Part of a series, this essay explores a subheading from Chapter Eleven of Healing America’s Narratives: The Feminine, the Masculine, & Our Collective National Shadow. Now available.
Who Are My People?
In the perfectly integrated, comprehensive, inclusive, and balanced universe in which most of us do not (think we) live, we can hear the mystical cheerleaders’ rhythmic, enthusiastic, and obvious response echoing around the arena: EV-ree-one! Where most of us do think we live, it can be helpful to have a sense of who our people are — not in the unhealthy us-against-the-others sense that governs most finite games, but in the sense of realistically assessing how and with whom I might do the most good in the world as it is, with what I have to offer, without harming others, to the benefit of the whole shebang. Taking care of my, or our, little niche is often the best way to serve the greater good.
Often, the answer to this question lies not in some definitive choice we make but in our authentic attention to the intersections of who we think we are, the stories we choose, the impacts we both have and receive, and what we are able to uncover and own that we previously had not seen. While “my people” may be superficially identified, or at least narrowed down, through blood, geography, and chronology, they are inevitably found and known through experience, belief, and worldview. They include those I learn from and learn with and those who learn from me — whether the learning emerges in the classroom, on the street, at the checkout counter, in the healthcare office, at work, or at the kitchen table. Consider the words of Ta-Nehisi Coates, as his writing led him into “contact with more human beings”:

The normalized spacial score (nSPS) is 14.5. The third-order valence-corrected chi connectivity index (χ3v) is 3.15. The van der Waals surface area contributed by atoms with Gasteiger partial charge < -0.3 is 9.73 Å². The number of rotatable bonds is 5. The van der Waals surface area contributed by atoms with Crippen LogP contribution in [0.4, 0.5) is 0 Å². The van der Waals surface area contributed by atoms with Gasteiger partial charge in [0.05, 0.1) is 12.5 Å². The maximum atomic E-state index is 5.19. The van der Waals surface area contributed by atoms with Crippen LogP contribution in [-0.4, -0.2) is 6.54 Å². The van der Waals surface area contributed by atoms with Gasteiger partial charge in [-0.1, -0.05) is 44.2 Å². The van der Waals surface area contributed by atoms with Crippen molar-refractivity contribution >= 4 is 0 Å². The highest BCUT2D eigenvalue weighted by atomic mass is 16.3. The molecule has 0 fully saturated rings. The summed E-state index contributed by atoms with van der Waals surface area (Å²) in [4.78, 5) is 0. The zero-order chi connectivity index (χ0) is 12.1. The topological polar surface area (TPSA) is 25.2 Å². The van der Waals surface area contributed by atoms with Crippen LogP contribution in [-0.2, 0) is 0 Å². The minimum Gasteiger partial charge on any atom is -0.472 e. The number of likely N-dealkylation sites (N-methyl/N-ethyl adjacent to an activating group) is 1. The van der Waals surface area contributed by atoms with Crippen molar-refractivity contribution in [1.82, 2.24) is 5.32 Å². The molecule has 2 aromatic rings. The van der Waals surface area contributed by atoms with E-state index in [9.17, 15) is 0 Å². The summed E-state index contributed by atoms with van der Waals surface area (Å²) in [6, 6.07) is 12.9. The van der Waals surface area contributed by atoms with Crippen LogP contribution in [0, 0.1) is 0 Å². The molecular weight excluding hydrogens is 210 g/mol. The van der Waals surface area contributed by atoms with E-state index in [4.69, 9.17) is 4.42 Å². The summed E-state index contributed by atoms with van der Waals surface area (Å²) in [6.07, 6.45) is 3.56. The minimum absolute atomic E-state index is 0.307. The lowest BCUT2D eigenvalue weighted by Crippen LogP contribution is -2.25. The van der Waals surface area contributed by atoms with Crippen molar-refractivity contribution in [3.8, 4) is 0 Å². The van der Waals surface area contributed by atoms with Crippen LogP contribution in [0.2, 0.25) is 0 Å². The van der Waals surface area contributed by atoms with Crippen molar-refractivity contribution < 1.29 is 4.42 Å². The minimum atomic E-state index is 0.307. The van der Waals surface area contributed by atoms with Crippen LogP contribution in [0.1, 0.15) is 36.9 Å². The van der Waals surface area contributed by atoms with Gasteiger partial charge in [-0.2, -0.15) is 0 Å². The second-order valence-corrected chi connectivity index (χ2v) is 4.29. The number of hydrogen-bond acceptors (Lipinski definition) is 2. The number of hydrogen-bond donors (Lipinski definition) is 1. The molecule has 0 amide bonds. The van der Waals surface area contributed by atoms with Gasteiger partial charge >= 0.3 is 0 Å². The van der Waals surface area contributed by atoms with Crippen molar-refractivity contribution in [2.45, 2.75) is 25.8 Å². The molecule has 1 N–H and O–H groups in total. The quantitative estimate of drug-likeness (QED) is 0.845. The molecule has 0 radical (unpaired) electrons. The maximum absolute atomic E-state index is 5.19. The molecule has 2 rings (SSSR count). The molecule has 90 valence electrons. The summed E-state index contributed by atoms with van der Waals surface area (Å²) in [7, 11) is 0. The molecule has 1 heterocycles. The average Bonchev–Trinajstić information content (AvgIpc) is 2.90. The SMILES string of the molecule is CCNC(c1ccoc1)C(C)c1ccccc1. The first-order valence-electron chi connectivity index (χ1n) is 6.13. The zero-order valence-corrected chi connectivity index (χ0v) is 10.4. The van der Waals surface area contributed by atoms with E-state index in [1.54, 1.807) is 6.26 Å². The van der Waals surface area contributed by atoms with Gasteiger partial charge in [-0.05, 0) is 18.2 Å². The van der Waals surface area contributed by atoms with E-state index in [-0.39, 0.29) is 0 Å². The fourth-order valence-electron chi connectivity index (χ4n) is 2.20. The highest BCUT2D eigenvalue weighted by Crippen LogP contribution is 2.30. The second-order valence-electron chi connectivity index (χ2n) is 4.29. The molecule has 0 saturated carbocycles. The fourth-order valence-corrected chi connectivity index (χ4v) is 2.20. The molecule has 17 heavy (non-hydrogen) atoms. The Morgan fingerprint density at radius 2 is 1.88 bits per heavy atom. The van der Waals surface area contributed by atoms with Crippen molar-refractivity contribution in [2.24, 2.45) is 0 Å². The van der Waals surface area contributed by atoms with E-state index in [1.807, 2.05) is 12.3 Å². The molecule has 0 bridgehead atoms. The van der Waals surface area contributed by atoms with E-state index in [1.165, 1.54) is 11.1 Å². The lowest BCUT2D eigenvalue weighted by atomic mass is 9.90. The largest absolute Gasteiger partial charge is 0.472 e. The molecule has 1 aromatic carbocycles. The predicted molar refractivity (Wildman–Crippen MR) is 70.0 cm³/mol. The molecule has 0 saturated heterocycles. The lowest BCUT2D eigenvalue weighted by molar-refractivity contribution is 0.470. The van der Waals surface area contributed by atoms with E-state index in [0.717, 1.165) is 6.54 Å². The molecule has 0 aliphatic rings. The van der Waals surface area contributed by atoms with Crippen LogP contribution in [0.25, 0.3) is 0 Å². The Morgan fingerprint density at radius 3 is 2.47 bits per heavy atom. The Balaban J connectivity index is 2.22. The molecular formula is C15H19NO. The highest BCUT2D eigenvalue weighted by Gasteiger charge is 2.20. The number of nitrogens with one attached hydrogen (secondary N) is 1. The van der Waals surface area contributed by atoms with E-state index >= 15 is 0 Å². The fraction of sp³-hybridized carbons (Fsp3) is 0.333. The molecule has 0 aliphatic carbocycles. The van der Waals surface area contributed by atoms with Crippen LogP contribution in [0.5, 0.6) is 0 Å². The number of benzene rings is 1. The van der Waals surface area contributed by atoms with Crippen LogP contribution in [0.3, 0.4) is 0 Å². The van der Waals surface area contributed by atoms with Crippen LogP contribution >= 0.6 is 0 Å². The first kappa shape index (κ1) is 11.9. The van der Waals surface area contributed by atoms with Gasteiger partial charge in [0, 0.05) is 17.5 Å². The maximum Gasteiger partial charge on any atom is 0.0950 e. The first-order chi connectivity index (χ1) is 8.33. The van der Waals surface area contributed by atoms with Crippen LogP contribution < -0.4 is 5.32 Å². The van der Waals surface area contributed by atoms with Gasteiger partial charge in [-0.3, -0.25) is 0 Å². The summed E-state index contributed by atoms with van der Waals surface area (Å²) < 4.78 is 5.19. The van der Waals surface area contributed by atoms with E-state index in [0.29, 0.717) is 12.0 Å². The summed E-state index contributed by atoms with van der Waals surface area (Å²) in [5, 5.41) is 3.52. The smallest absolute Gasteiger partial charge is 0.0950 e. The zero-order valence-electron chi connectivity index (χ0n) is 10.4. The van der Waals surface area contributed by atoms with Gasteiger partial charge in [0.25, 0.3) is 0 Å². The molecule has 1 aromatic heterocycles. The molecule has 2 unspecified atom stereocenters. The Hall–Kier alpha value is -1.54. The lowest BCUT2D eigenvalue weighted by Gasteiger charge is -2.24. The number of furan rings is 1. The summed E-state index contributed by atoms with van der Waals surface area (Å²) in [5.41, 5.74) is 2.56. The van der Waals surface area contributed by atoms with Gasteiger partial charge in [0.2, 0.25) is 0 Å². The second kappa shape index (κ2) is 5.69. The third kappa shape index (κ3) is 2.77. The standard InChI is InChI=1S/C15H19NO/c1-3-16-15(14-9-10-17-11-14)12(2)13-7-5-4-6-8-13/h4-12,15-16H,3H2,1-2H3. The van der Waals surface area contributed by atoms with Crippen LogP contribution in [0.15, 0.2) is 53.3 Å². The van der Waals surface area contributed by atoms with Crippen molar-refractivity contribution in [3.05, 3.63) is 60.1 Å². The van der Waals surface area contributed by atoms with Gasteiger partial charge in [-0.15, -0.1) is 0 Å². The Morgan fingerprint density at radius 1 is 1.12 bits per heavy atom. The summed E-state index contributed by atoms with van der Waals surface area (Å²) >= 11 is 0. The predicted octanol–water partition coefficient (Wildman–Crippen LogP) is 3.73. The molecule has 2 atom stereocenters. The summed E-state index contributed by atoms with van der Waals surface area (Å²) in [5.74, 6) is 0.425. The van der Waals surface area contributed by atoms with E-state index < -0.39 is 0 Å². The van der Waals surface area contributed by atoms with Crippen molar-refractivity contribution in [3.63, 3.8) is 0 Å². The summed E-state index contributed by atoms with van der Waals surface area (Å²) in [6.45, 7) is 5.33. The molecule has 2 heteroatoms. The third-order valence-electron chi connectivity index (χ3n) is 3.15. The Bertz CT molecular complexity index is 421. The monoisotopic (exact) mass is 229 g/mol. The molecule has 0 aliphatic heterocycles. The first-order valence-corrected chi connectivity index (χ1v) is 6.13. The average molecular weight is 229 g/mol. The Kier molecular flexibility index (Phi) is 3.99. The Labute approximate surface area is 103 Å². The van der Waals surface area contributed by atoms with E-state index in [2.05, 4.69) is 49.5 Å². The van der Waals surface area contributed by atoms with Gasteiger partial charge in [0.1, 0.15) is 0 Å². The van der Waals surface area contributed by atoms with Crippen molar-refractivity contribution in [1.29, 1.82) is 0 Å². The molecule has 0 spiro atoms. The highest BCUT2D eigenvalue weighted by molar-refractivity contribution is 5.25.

“I had editors — more teachers — and these were the first white people I’d ever really known on any personal level. They defied my presumptions — they were afraid neither for me nor of me. Instead they saw in my unruly curiosity and softness something that was to be treasured and harnessed.”¹
The friends we choose and who choose us in childhood and adolescence, the groups we align with when we choose a craft, profession, or area of study (or one chooses us), and the individuals in our chosen craft, profession, or discipline towards whom we gravitate may provide insight and evidence about, but don’t necessarily define, “our people.” Many folks will come, stay for a while and go; others will come and stay. We begin to recognize some who stay, and even some who go, as our people.
As tempting as it can be to espouse an all-of-us perspective and claim everyone as our people (as those mystical cheerleaders did above), if we’re operating primarily from a Body-Mind identity, it is difficult to embody and live up to that claim — despite its value and attractiveness. Better to live in a healthy embodiment of who our people truly are right now, than to delude ourselves with an espoused, but not yet embodied and lived, self-aggrandizing claim.
Still, part of our intentional practice might be to “act as if” all humans are our people and to see how such practice impacts our sense of self, our beliefs about others, and our behavior.
- Ta-Nehisi Coates, Between the World and Me, (One World-
Random House, 2015), 62.